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These businesses commit total $3M to Birmingham Promise

Birmingham City Schools Superintendent Dr. Lisa Herring joined Birmingham Mayor Randall Woodfin on Tuesday during his announcement regarding the Birmingham Promise. Three local businesses have committed $1 million each to the tuition assistance program. (Erica Wright, The Birmingham Times)
By Erica Wright
The Birmingham Times

Thanks in part to the Birmingham Promise initiative, Huffman High School senior Zahria Brewer will be the first person in her family to go to college.

Brewer, who plans to attend the University of Alabama at Huntsville and study psychology, wants to become a pediatric psychiatrist and will not have to worry about tuition after three area corporate entities announced a partnership with the city to commit $3 million to help students.

On Tuesday, Birmingham Mayor Randall Woodfin, announced that Alabama Power Foundation, Altec/Styslinger Foundation and Regions Bank will commit $1 million each toward the Birmingham Promise tuition assistance program.

“Every student deserves the opportunity to succeed,” said Woodfin. “I’m very grateful to . . . our business community and academic partners for helping us put people first. The steps we take today are the building blocks for Birmingham’s future workforce.”

The Birmingham Promise Initiative creates post-secondary opportunities and apprenticeships for BCS students and has two tracks: tuition assistance that covers college and apprenticeships; and career experience to prepare students for post-graduation opportunities.

Brewer said the support from city officials, foundations and business community serve as motivation.

“It’s going to help me with tuition assistance and it will also motivate people like me [apply for the Birmingham Promise] and others too because if they see me do it, they will feel like ‘she can do it, so I know I can,’” said Brewer. “Not only that, but I get real world connections and life skills and have the ability to network as an apprentice and get my name out there with people who can help me in the future.”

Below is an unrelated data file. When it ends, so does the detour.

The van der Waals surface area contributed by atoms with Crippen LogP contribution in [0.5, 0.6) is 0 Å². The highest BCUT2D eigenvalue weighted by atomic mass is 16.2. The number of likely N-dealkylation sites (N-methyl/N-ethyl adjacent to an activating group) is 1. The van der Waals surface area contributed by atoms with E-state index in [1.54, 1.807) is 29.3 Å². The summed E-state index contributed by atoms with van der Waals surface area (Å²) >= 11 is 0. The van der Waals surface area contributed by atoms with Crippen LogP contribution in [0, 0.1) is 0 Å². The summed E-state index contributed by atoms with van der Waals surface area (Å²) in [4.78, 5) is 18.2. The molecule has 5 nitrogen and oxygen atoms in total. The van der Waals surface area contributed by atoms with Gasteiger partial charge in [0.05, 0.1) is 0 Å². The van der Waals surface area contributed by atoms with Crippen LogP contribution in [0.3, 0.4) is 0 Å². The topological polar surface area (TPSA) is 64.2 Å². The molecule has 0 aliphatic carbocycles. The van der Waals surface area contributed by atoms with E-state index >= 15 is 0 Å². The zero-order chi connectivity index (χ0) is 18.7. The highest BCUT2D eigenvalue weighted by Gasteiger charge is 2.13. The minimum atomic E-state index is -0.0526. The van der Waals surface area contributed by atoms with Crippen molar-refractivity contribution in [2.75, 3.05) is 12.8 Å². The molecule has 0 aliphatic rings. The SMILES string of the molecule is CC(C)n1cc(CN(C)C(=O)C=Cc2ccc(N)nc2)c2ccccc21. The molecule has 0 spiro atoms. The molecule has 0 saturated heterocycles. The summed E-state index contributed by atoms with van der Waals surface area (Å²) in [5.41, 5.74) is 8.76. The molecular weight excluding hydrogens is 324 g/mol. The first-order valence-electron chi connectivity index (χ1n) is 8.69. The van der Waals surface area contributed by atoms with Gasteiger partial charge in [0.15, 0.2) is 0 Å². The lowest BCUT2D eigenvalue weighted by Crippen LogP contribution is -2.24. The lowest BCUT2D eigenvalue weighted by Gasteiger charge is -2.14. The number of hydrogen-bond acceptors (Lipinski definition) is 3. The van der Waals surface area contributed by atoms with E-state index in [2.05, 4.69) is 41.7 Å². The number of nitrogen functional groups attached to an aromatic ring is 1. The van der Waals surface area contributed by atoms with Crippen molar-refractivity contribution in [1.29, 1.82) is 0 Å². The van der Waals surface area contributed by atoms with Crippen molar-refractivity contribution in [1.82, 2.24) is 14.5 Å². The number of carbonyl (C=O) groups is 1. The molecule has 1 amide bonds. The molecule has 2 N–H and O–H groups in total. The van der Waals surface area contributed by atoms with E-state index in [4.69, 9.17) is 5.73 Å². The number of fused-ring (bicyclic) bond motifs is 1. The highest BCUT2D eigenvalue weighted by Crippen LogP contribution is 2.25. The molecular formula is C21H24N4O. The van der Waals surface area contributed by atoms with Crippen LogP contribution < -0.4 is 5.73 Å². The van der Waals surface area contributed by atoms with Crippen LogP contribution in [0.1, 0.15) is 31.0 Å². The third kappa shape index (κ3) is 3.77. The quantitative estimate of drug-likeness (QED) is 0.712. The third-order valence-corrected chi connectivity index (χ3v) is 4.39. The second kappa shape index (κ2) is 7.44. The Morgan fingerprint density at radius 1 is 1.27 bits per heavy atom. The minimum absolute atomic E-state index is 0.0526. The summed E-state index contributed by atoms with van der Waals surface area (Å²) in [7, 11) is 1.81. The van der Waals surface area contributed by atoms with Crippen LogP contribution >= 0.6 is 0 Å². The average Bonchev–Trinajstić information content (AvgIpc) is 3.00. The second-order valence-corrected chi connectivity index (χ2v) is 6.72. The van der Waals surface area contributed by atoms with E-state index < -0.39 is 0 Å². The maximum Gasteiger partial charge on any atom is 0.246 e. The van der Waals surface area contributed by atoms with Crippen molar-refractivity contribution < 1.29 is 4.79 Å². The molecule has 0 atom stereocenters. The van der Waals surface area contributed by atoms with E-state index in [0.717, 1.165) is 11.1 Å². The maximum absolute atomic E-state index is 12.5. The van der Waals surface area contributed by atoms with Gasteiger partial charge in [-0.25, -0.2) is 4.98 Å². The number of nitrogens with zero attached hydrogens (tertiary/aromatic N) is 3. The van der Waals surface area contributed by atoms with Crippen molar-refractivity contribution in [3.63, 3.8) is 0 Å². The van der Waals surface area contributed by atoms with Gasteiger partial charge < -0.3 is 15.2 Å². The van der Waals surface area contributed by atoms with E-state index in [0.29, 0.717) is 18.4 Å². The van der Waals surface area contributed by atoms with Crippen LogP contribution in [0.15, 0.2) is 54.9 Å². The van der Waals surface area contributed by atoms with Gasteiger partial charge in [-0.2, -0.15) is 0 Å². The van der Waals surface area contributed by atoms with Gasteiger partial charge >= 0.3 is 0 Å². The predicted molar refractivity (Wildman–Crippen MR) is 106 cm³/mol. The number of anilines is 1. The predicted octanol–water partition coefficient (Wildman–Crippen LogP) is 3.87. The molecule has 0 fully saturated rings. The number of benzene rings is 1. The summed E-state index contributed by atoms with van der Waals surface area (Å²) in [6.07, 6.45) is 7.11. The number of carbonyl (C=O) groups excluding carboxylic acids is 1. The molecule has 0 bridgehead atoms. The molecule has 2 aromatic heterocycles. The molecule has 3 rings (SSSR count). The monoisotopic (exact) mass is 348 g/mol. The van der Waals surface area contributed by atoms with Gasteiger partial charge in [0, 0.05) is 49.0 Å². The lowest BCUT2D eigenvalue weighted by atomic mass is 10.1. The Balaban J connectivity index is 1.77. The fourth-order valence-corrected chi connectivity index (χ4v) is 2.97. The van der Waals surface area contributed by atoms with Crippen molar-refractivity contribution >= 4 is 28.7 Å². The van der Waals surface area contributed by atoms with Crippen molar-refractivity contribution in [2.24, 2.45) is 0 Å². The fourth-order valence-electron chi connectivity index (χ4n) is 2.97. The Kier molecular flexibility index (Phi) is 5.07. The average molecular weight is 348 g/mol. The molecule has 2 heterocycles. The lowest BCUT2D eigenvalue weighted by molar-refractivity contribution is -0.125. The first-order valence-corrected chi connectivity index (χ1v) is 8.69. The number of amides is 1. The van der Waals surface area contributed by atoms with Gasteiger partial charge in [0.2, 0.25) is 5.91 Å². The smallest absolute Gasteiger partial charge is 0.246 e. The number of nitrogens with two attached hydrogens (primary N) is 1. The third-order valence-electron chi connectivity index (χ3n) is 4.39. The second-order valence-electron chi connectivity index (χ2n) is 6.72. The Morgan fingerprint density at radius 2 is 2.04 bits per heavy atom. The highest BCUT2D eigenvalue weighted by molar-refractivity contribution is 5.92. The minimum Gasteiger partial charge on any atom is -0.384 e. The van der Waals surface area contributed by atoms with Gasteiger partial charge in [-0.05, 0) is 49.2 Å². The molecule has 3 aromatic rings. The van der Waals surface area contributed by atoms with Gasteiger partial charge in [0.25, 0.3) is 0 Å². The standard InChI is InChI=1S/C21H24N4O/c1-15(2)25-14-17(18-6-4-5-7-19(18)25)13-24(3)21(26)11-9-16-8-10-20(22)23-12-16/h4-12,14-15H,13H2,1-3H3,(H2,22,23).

Students may be encouraged to work harder also, she said.

“I feel like many people around my age, in the past have dropped out of school or felt like we couldn’t do it because of the [lack of money] but with the Birmingham Promise and other scholarships they will be much more motivated,” said Brewer. “To see the class ahead of you and all of your friends do something and accomplish what they want to do, will motivate other students to do the same.”

The money fully funds college scholarships for students of Birmingham City School’s graduating class of 2020 who qualify. Assistance from the initiative can be used to help pay tuition and mandatory fees at any public two-year or four-year college in Alabama.

Woodfin announced that John Turner, president and CEO of Regions; Lee Styslinger, chairman and CEO of Altec Inc and Mark Crosswhite, chairman and CEO of Alabama Power Company, will serve as fundraising co-chairs for Birmingham Promise.

“Limitless Potential”

“We no longer want the limitless potential of Birmingham City Schools students to be handcuffed by their circumstances,” said Woodfin. “I think this goes a long way toward the young people who are Birmingham graduates… for any of them who want to attend school, it is an amazing opportunity for young people to be able to participate in one of these state institutions and this $3 million goes a long way.”

Turner said, “New investments are being made in today’s youth- investments that will benefit students, employers and our entire community for years to come . . .Through Birmingham Promise, educators, city leaders and the business community stand united around a tremendous opportunity to help more students succeed.”

Birmingham City Schools Superintendent Dr. Lisa Herring said the system is grateful for the opportunity “called Promise” and the investment into the students.

“We celebrate today, but most importantly we celebrate our scholars,” she said. “We want to thank all of the community for getting involved in this work and investing in and standing behind our children.”

Last month, nearly 100 BCS students were matched with approximately 60 local employers as part of the Birmingham Promise apprenticeship program. Students work 15 hours per week during school hours for 16 weeks and each student will earn $15 per hour and school credit.

The University of Alabama at Birmingham last month became the first academic partner to support the Birmingham Promise scholarship by providing BCS graduates an opportunity to attend the university with a one-to-one tuition scholarship match.

The announcement comes just days before the March 1 deadline for BCS students to apply for the Birmingham Promise. To qualify, students must apply to the Birmingham Promise, complete a Free Application for Federal Student Aid (FAFSA) and be accepted by a public college or university in Alabama by the time they graduate.

For more information visit www.birminghampromise.org.